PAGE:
14th June 2017

Chatbots for culture, tourism and exhibitions: event roundup

Andrew Larking
Creative Director
Crowd at museum

Speakers and panellists

  • Joe McFadden – CTO, Royal Opera House
  • Simon Michael – Senior Technical Evangelist, Microsoft
  • Sarah Towle – Award-winning digital storyteller, Time Traveller Tours & Tales
  • Julien Decot – Director of Platform Partnerships, Facebook
  • Stefania Boiano / Giuliano Gaia – Co-Founders, InvisibleStudio
  • Sarah Coward – Development Director, The National Holocaust Centre and Museum

Part 1:

Chatbots for culture, tourism, and exhibitions

“If you want to talk to more users and achieve more engagement, chatbots offer a simple solution.”

Leaps of faith, holding your nerve, and not being afraid to fail and start again are all key to designing and launching a captivating chatbot experience. These were the lessons shared at Deeson’s recent ‘Chatbots for culture, tourism, and exhibitions’ event, held at the Impact Hub in London on Wednesday 24th May. Technology leaders Microsoft and Facebook joined the stage with culture sector veterans Time Traveller Tours & Tales and InvisibleStudio, to demonstrate the art of the possible, and where they expect this technology to take us in the coming years.

Deeson’s AI lead and Tech Strategy Director Ronald Ashri, kicked off the evening by speculating on how useful this technology will become as we start to introduce and apply the principles of artificial intelligence, and how we’re going to be using it as its capabilities increase. Ultimately his message was clear: “The driving forces are making it inevitable. As computing is embedded in every aspect of our lives having a conversation with it will be the easiest method of dealing with some very complicated behaviours.”

Conversational intelligence

Simon Michael, Senior Technical Evangelist at Microsoft, began his talk by stating Microsoft's core aim for this technology: "Giving users a richer experience and better relationships with technology, as well as enabling them to converse with everyone else and more data in more intelligent ways, is the goal."

Simon Michael

Conversation with chatbots is not going to replace everything that exists now or has gone before – it works in some instances and not in others. But these interfaces can augment what we already have. We are becoming increasingly impatient as technology teaches us to expect responses immediately. As our demands for speed grows, and our use of chat-based apps increases (it currently stand at 3.5 billion people per day on chat applications), the questions about if and how to use conversations as user interfaces become the obvious next step. The challenge is how to make conversations with technology smoother and easier.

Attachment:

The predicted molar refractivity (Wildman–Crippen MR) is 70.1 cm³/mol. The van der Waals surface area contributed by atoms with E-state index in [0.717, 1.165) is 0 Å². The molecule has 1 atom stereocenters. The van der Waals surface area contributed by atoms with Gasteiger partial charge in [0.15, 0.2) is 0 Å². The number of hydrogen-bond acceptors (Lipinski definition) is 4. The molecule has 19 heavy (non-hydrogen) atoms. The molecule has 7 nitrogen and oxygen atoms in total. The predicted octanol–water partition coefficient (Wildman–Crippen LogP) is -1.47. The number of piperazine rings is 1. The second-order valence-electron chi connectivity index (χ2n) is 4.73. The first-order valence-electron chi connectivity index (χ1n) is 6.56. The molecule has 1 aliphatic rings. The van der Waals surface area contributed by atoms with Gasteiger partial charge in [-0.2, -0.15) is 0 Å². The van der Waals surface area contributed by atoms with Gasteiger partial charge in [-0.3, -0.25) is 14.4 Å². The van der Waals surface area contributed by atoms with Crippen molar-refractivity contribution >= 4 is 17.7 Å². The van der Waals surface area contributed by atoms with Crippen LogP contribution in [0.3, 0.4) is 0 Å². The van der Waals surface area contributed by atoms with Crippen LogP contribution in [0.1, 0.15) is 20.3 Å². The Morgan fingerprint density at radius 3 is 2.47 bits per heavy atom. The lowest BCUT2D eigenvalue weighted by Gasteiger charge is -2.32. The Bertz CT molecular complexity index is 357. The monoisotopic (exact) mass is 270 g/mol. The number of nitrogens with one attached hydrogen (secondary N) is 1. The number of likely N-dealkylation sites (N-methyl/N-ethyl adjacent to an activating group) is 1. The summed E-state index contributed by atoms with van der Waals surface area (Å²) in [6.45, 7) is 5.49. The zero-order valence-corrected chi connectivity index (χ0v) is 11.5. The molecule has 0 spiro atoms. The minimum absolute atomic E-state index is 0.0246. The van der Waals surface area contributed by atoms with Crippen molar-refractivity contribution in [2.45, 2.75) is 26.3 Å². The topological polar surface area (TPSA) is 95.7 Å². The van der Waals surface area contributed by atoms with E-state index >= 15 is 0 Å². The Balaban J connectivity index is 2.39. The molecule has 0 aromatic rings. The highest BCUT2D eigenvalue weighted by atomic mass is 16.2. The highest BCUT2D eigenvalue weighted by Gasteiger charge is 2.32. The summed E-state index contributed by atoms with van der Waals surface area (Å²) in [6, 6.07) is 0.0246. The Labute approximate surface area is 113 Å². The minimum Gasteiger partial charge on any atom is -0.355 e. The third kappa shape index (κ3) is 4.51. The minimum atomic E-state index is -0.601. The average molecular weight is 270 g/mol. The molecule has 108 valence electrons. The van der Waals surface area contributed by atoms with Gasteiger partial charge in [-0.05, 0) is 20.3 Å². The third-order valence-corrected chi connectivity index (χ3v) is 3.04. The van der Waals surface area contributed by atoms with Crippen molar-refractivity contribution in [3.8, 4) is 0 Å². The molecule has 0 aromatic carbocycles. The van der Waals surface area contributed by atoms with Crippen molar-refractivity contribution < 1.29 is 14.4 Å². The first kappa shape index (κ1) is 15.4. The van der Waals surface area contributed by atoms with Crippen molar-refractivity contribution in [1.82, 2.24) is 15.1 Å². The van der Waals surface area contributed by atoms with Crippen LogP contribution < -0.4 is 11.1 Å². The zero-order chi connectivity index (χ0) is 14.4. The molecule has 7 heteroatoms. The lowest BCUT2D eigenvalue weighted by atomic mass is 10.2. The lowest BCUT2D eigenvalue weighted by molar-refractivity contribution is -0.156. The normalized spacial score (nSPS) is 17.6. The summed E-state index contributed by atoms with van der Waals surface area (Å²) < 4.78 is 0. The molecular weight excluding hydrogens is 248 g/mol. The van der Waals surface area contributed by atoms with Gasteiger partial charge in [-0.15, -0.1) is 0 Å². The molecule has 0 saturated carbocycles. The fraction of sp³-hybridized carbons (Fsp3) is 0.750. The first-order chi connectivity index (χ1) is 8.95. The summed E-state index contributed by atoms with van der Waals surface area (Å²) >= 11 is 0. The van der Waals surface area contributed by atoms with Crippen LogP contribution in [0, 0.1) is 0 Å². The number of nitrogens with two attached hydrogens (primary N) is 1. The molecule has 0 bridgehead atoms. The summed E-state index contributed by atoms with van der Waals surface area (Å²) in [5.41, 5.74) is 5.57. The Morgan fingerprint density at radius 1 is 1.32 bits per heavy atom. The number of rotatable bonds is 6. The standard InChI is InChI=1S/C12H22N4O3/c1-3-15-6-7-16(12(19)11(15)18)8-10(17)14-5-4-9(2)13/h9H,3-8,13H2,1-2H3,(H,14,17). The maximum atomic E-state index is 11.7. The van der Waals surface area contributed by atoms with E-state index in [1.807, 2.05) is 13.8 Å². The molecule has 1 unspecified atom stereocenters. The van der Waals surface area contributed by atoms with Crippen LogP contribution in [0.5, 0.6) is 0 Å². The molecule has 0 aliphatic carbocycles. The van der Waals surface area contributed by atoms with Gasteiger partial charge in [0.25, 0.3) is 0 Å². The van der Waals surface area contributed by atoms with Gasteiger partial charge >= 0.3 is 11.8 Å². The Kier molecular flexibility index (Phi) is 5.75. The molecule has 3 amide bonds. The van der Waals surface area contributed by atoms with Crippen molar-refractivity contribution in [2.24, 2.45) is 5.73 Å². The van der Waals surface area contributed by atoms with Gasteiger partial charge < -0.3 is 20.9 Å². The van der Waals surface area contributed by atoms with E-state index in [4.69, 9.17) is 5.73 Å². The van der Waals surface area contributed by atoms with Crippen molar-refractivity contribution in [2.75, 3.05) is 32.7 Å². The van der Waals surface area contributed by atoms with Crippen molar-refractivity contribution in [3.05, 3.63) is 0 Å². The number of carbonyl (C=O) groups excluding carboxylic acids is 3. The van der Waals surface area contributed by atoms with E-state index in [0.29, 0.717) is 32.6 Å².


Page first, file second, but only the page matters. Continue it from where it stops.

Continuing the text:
Microsoft – like Google, Facebook, and openAI – have their own set of technologies and APIs available for use by anyone. But while they are powerful for creating conversations, the more immediate power for business lies in using these technologies to understand the data they already have. “Chatbots can help businesses understand the data they have in much more natural ways, allowing them to give visitors better experiences at galleries and museums, while enhancing their own relationships with these visitors and achieving better engagement overall.” – Simon Michael

A recent example of this was at Shrewsbury Museum, where Microsoft used their visual recognition and conversational APIs to identify the age and gender of each visitor to give them a personalised experience, while providing real time data to the museum staff of which exhibits worked best with specific demographics. Two years ago this would have had a high associated cost; today it's almost entirely free.

Pokemon go for art?

"We know that more people are using messaging apps every day but interestingly this use is cross-generational," said Julien Decot, Director of Platform Partnerships at Facebook. “My job is to help people build something relevant; there are a lot of useless bots out there."

Julien Decot

Messaging for businesses is on the rise and has increased dramatically over the past two years. As we become more comfortable with technology and our use of social platforms increases, we are lowering the barrier for entry into our personal digital spaces. We no longer consider it strange to have a ‘conversation’ with a brand – in fact it builds loyalty. This is where Facebook, with its powerful Open Graph targeting platform, is aiming.

“You can create a conversational experience and measure the impact on your business objectives. It’s not science fiction, it’s happening today."

For museums, Julien suggested an iterative approach. Start with a chatbot-led audio guide, then as you learn more about the capabilities of the technology and the needs of your users, begin to build in augmented reality and collections database integrations. Once you are comfortable with that, think about immersive social experiences in virtual reality.

“You can make the guide really personal. You can change the experience for a first-time visitor versus a regular visitor, and this can be done today – and the big plus is that it doesn’t cost a great deal of money.”

Chatbots: The next frontier in digital storytelling?

Time Traveller Tours and Tales, which designs and builds interactive mobile applications and books, wonders if chatbots could be the next frontier for delivering cultural and educational knowledge.

Sarah Towley

Sarah says “teens and tweens are the fastest growing markets. We know that they are living in apps like Facebook Messenger, and this has changed the way we market our services and products to that audience.”

Teens are digital natives and they have very different expectations of how content should be delivered. They have grown up in a content on demand world and to them the culture sector is no different – ‘give me what I want, when I want it’. “Chatbots offer more than just on-demand content however, they can pull people in and, by creating meaningful conversations, keep them engaged during a visit.”